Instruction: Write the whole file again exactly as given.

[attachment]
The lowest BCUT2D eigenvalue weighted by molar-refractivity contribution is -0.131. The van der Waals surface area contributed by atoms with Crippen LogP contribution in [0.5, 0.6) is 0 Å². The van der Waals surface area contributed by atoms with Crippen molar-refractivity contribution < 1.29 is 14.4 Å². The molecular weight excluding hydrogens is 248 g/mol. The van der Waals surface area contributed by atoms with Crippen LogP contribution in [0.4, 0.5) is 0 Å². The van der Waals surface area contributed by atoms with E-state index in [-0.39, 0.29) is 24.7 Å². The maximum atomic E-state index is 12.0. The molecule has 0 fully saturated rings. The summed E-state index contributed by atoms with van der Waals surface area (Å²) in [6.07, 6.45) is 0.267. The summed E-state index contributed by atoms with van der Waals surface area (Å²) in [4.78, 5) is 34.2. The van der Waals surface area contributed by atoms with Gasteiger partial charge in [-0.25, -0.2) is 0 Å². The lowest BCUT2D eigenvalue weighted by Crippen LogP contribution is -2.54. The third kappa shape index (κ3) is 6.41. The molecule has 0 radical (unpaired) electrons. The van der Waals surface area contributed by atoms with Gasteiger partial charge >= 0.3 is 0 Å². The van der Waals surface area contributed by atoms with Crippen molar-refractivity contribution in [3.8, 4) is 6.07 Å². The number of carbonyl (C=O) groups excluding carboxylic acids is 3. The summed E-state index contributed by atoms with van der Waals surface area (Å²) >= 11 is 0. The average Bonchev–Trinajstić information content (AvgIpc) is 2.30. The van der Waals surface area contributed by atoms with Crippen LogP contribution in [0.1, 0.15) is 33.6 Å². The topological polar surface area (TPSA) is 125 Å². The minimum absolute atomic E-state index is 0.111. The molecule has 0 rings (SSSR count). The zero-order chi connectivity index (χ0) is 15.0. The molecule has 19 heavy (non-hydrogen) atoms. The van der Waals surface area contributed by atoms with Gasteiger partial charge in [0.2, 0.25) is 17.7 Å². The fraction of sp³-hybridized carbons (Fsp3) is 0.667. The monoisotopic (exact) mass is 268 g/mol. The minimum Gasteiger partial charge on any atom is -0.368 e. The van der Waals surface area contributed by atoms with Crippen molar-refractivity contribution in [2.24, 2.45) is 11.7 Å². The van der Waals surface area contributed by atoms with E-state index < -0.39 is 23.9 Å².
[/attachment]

The lowest BCUT2D eigenvalue weighted by molar-refractivity contribution is -0.131. The van der Waals surface area contributed by atoms with Crippen LogP contribution in [0.5, 0.6) is 0 Å². The van der Waals surface area contributed by atoms with Crippen molar-refractivity contribution < 1.29 is 14.4 Å². The molecular weight excluding hydrogens is 248 g/mol. The van der Waals surface area contributed by atoms with Crippen LogP contribution in [0.4, 0.5) is 0 Å². The van der Waals surface area contributed by atoms with E-state index in [-0.39, 0.29) is 24.7 Å². The maximum atomic E-state index is 12.0. The molecule has 0 fully saturated rings. The summed E-state index contributed by atoms with van der Waals surface area (Å²) in [6.07, 6.45) is 0.267. The summed E-state index contributed by atoms with van der Waals surface area (Å²) in [4.78, 5) is 34.2. The van der Waals surface area contributed by atoms with Gasteiger partial charge in [-0.25, -0.2) is 0 Å². The lowest BCUT2D eigenvalue weighted by Crippen LogP contribution is -2.54. The third kappa shape index (κ3) is 6.41. The molecule has 0 radical (unpaired) electrons. The van der Waals surface area contributed by atoms with Gasteiger partial charge >= 0.3 is 0 Å². The van der Waals surface area contributed by atoms with Crippen molar-refractivity contribution in [3.8, 4) is 6.07 Å². The number of carbonyl (C=O) groups excluding carboxylic acids is 3. The summed E-state index contributed by atoms with van der Waals surface area (Å²) >= 11 is 0. The average Bonchev–Trinajstić information content (AvgIpc) is 2.30. The van der Waals surface area contributed by atoms with Crippen LogP contribution in [0.1, 0.15) is 33.6 Å². The topological polar surface area (TPSA) is 125 Å². The minimum absolute atomic E-state index is 0.111. The molecule has 0 rings (SSSR count). The zero-order chi connectivity index (χ0) is 15.0. The molecule has 19 heavy (non-hydrogen) atoms. The van der Waals surface area contributed by atoms with Gasteiger partial charge in [0.2, 0.25) is 17.7 Å². The fraction of sp³-hybridized carbons (Fsp3) is 0.667. The monoisotopic (exact) mass is 268 g/mol. The minimum Gasteiger partial charge on any atom is -0.368 e. The van der Waals surface area contributed by atoms with Crippen molar-refractivity contribution in [2.24, 2.45) is 11.7 Å². The van der Waals surface area contributed by atoms with E-state index < -0.39 is 23.9 Å².